The Supreme Court’s final judgment in the Babri Masjid-Ram Janmabhumi dispute has cleared the way for the construction of a Ram temple in Ayodhya.
This was made possible by the direction that a scheme be evolved by the Centre and a trust be formed to build the temple. As compensation of sorts for the destruction of the mosque in 1992, the Muslim parties are set to get a five-acre plot elsewhere. This amounts to the eviction of the Muslim side from the 2.77-acre premises under dispute for over a century and a half.
How did the court decide that the land, comprising an inner and an outer courtyard, be earmarked for the temple? Being a set of title suits, it may appear that the deity, Ram Lalla, has won the title, and that the proponents of the mosque lost.
A close reading of the 1,045-page judgment reveals that an exclusive right to the entire property has not been declared in favour of the Hindus, even though they have been awarded exclusive possession.
A question then arises as to the basis of the court awarding the whole land to one side, and offering the other only an alternative location elsewhere.
The basis seems to be that the deity had an exclusive right over the outer courtyard, given the long history of worship and Hindu festivals held there, and a contested right in the inner courtyard.
On the other hand, the court held that the Muslims had failed to prove an exclusive right even in the inner courtyard, where the mosque was located, and that there were frequent complaints of interference by Hindus, and instances of contestation and disputes. At the same time, the judgement holds that there is no evidence to establish that Muslims abandoned the mosque or ceased to perform namaaz in spite of the “contestation” over their possession of the inner courtyard after 1858.
In other words, nowhere in the verdict is there a finding that Hindus had exclusive right of worship or possession on the entire premises.
What tipped the scales in favour of the Hindu parties seems to be the prevalence of worship by Hindu pilgrims from a much earlier era, whereas, the offering of namaaz has been established only from around 1856-57.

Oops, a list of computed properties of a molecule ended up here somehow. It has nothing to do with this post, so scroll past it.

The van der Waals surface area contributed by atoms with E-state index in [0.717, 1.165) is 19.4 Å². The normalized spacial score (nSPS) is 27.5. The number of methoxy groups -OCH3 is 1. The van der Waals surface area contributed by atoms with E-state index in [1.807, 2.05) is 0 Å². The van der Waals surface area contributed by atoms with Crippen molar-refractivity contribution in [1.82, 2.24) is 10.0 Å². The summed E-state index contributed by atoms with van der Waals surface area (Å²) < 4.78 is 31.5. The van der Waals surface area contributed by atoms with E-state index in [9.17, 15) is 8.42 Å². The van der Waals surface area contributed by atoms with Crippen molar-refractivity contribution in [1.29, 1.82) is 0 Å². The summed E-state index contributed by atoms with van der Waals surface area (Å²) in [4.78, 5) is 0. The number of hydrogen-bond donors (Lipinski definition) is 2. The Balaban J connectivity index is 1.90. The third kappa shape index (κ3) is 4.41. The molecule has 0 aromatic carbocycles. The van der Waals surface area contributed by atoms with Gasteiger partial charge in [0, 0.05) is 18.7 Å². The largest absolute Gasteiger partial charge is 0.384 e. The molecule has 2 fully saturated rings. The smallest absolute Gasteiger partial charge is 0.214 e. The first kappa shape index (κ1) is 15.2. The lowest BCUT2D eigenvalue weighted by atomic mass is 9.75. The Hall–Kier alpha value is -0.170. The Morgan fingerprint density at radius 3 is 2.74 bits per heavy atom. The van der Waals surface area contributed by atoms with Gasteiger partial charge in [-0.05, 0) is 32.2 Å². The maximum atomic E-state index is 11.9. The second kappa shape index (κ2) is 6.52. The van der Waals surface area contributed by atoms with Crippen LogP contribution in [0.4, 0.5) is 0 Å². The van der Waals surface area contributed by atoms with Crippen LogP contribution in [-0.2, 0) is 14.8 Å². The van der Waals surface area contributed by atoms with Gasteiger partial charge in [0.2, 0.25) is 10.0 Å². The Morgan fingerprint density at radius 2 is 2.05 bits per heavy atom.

Instances given by the court indicate that there were attempts by Hindus to set up idols and perform pooja within the inner courtyard. With Hindus constantly trying to worship inside the precincts of the mosque, the British administration set up a railing in 1857 to bring about peace. “The existence of an Islamic structure at a place considered sacrosanct by the Hindus did not stop them from continuing their worship at the disputed site and within the precincts of the structure prior to the incidents of 1856-7,” the court observes.
A platform, Ramchabutra, was set up within 100 feet of the inner dome, the court notes, and goes on to say: “[It] must be seen as an expression or assertion of the Hindu right to worship at the birthplace of Lord Ram ”. Even after the railing was put up, they stood on the divide between the inner and outer courtyards to pay obeisance to the garb-grih (sanctum sanctorum) .
This could only mean that the spot was recognised as belonging to Muslims, and that the administration tried to keep away Hindus. But the court considers it evidence for the assertion by Hindus of their right of worship.
In 1934, the domes of the mosque were damaged in a riot, and the British administration renovated them at its own expense. There were complaints that the azaan (call to prayer) from mosques were sought to be drowned by the blowing of conch shells by Hindu residents in the vicinity.
In the ultimate analysis, the non-interference by Muslims in Hindu patterns of worship in Hindu shrines such as the Ramchabutra and Sita Rasoi worked against their cause, with the Supreme Court now holding that it proved that the Muslim claim was “non-exclusionary”.
On the other hand, by repeatedly challenging the Muslim mode of worship, Hindus managed to come across as those with unimpeded possession in the outer courtyard, and with a partial stake in the inner courtyard too.